Of course, some things are doomed to fail, but Agile’s quick turnaround cycle means that if something just isn’t going to work, you find out in a few weeks, not months.

When not to use Agile

Despite what it sounds like, Agile project management isn’t the solution to all of life’s problems. It won’t magically extend a deadline or save you a million dollars.

Because Agile is centered around responding to change, it makes most sense in projects with a lot of uncertainty or instability. This is why it’s associated with startups.

But once a product is released and successful, it’s unlikely to change significantly from then on. And, of course, sometimes you do know everything upfront: a contract to build a bridge isn’t going to suddenly become one for a highway. Both of these would make it bad for Agile.

There’s also the ‘fail fast’ mentality to deal with. What is Agile project management, if not running through bad ideas quickly to get them out of the way?

Sometimes, however, you can’t afford to fail.

Think about that bridge—thousands of people might cross it every day. You’d better get it right the first time, unless you wanted very expensive lawsuits!

The bottom line is this: Agile’s not a magic spell. You can’t cast it to double your profits.

Like anything, it’s good in some situations and bad in others. You wouldn’t use a hammer to wash the dishes, so don’t use the Agile project management methodology for stable projects where failure isn’t an option.

Who uses Agile project management?

Agile is used throughout the business world—sometimes in surprising places.

Did you know, for example, that the American radio show NPR has used Agile project management for nearly a decade? After their public funding was cut, they used Agile principles to react to user feedback and lower their costs dramatically. 

A listener survey, for example, showed that people wanted more shows that ‘sounded like them’: light, fun, and conversational. This resulted in a greater emphasis on live shows, like Ask Me Another, which are also far cheaper and easier to produce than pre-recorded content. 

You can find similar examples anywhere from finance to museums. (Yes, really.)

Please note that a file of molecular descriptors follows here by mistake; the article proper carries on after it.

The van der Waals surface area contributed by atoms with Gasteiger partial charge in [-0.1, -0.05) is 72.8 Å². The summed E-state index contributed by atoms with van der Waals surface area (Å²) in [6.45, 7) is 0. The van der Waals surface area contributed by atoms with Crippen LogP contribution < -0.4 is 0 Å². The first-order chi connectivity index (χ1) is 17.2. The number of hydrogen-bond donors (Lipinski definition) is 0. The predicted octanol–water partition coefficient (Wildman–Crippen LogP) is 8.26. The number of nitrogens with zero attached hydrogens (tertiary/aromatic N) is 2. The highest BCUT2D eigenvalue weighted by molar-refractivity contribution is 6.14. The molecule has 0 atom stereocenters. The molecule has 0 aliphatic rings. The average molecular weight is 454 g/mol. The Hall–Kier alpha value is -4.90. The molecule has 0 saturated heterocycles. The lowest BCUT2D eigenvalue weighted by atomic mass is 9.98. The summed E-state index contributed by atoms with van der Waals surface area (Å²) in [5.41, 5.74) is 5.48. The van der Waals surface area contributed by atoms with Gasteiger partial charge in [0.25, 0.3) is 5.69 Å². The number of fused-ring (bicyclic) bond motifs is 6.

The methodology is most popular, of course, as Agile software development. That’s not too surprising—the original Agile manifesto was written by software programmers. 

One example of this is Amazon. Their famous ‘two-pizza rule’ kept tech teams small enough to only need two pizzas during meetings. This simple guideline promoted tight, independent groups that worked quickly and without unnecessary oversight.

OK, but what about an actual product made by an Agile project management team? Something you use daily, perhaps? Enter Spotify, one of the world’s most popular music streaming services.

Spotify works extensively with Agile principles, going so far as to hire experts with Agile certifications from outside the company.

The speed and efficiency of Agile project management lets them compete against much bigger companies with skin in the music streaming game, like Google and Apple. As senior Agile advisor Jeff Sutherland pointed out, Apple’s iTunes ended up copying product features from Spotify, most of which were made possible by effective Agile software development. 

Today, Spotify is worth about $21 billion, and it’s widely recognised as being the saviour of the music industry.

In other words? Agile helped David beat Goliath. Then David became Goliath.

Spotify’s growth since 2011 (Source: Statista)

Agile and other methodologies

Hearing about the wonders of Agile project management is one thing. But it’s hard to judge something by itself—it’s more useful to compare it with other things trying to achieve the same goals.

To that end, let’s compare Agile project management to two of the other big names in project management: Waterfall, which came before it, and Scrum project management, which came from it.

Agile vs Waterfall

Waterfall project management has been the default methodology since 1970, with its roots in the traditional way to run a project, and has been the default. 

Agile vs Waterfall project management

You meet with clients, set goals, and plough on ahead for a few months. Once it’s done, you ship it off to the client, hope they like it, and dust off your hands.

If only life was that simple!

Clients—or your boss’s boss—change their minds, and they do it often. If, halfway through a project, you learned that you needed to add localization for ten more languages, could you?

Waterfall projects aren’t made to handle that kind of sudden change.

Agile is.